Last year I heard about a great great uncle John who died on Armistice Day 1918. Today, I learnt of another great great uncle who was awarded the Military Medal. Once again it was via Facebook after a picture was posted of his medals which are in the London Transport Museum.
This time, the great great uncle in question was given by the poster by the name of Philip Bowden, this confused my mother when I phoned her to clarify. But when I then telephoned my grandmother, I asked the simple question:
Thinking of the Great War, can you think of any Bowden family member who was awarded the Military Medal?
Straight away, she answered,
Yes. Philip Sidney Bowden, my uncle.
From what Granny said—and going on what is listed next to the medals in the London Transport Museum—he had joined the Army when 16, was blinded by a gas attack, but had recovered. Then he was awarded the Military Medal for carrying a wounded colleague to safety under enemy fire. It is reported that he said that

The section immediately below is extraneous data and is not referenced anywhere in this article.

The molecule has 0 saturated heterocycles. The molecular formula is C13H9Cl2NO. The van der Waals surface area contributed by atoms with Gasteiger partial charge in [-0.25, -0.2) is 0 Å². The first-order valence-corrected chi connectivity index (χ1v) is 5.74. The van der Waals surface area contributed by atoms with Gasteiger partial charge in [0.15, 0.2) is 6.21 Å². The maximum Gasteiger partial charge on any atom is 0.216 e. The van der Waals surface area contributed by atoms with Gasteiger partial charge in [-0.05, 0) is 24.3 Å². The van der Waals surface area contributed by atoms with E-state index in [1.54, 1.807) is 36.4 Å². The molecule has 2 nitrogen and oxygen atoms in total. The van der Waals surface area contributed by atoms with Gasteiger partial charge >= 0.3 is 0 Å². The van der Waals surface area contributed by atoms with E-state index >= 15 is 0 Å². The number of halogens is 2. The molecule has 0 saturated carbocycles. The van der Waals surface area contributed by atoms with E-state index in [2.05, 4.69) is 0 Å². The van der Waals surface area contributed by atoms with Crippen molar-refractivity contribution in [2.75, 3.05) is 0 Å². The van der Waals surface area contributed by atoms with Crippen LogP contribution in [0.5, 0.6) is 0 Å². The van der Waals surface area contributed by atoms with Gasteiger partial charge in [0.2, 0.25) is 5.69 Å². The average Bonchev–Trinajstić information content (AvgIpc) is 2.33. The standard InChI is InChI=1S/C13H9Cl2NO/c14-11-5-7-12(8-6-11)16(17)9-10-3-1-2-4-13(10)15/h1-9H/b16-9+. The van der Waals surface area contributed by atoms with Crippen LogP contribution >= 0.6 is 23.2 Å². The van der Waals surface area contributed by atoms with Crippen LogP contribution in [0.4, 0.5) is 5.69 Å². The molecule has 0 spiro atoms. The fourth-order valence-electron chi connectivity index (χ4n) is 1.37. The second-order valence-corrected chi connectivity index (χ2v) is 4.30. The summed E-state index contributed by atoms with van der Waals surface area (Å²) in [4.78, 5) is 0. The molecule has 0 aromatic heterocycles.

it was only what any of the boys would do.
Although I never met Uncle Sid, I have met his daughter, Jean, at one of the parties organised by my grandparent in the last twenty-five years. It turned out that she was also a bellringer. I think we managed to get her ringing at something once in St Andrew’s Parish Church, Calstock.
Yesterday, Europe remembered the beginning of the Great War. Later in the year, wherever I am attending Remembrance Services, I will be remembering particular people: quite a change from a few years ago, when I found it difficult as I didn’t think I knew of anyone from the family.
They shall grow not old, as we that are left grow old:
Age shall not weary them, nor the years condemn.
At the going down of the sun and in the morning,
We will remember them.